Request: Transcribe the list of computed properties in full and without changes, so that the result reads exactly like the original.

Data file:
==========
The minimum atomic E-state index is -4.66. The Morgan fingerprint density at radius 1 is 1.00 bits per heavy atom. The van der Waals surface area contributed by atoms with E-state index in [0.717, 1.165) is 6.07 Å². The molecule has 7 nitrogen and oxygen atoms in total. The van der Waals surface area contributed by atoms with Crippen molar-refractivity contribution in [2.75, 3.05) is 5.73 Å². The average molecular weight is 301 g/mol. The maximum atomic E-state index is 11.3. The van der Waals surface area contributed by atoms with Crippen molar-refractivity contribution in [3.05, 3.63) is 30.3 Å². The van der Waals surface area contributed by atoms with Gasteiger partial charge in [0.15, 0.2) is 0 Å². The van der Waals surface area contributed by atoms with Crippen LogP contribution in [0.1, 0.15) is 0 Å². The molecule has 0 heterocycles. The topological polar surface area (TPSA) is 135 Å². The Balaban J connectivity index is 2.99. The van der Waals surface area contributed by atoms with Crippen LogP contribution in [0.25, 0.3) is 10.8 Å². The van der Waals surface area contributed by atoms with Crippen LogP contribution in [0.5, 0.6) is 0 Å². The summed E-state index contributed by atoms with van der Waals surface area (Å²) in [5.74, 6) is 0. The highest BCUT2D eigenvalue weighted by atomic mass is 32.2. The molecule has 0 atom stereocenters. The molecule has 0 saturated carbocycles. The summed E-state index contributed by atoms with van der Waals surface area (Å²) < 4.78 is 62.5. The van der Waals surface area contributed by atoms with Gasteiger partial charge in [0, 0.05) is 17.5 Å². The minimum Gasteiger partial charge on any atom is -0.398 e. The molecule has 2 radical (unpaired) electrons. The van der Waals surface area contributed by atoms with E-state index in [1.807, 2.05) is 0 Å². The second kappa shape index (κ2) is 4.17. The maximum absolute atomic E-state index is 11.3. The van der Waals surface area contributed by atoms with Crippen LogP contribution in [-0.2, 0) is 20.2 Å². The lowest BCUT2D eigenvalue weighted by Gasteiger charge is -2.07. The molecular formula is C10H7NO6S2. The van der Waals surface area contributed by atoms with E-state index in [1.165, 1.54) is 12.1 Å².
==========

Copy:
The minimum atomic E-state index is -4.66. The Morgan fingerprint density at radius 1 is 1.00 bits per heavy atom. The van der Waals surface area contributed by atoms with E-state index in [0.717, 1.165) is 6.07 Å². The molecule has 7 nitrogen and oxygen atoms in total. The van der Waals surface area contributed by atoms with Crippen molar-refractivity contribution in [2.75, 3.05) is 5.73 Å². The average molecular weight is 301 g/mol. The maximum atomic E-state index is 11.3. The van der Waals surface area contributed by atoms with Crippen molar-refractivity contribution in [3.05, 3.63) is 30.3 Å². The van der Waals surface area contributed by atoms with Gasteiger partial charge in [0.15, 0.2) is 0 Å². The van der Waals surface area contributed by atoms with Crippen LogP contribution in [0.1, 0.15) is 0 Å². The molecule has 0 heterocycles. The topological polar surface area (TPSA) is 135 Å². The Balaban J connectivity index is 2.99. The van der Waals surface area contributed by atoms with Crippen LogP contribution in [0.25, 0.3) is 10.8 Å². The van der Waals surface area contributed by atoms with Crippen LogP contribution in [0.5, 0.6) is 0 Å². The summed E-state index contributed by atoms with van der Waals surface area (Å²) in [5.74, 6) is 0. The highest BCUT2D eigenvalue weighted by atomic mass is 32.2. The molecule has 0 atom stereocenters. The molecule has 0 saturated carbocycles. The summed E-state index contributed by atoms with van der Waals surface area (Å²) < 4.78 is 62.5. The van der Waals surface area contributed by atoms with Gasteiger partial charge in [0, 0.05) is 17.5 Å². The minimum Gasteiger partial charge on any atom is -0.398 e. The molecule has 2 radical (unpaired) electrons. The van der Waals surface area contributed by atoms with E-state index in [1.807, 2.05) is 0 Å². The second kappa shape index (κ2) is 4.17. The maximum absolute atomic E-state index is 11.3. The van der Waals surface area contributed by atoms with Crippen LogP contribution in [-0.2, 0) is 20.2 Å². The lowest BCUT2D eigenvalue weighted by Gasteiger charge is -2.07. The molecular formula is C10H7NO6S2. The van der Waals surface area contributed by atoms with E-state index in [1.165, 1.54) is 12.1 Å².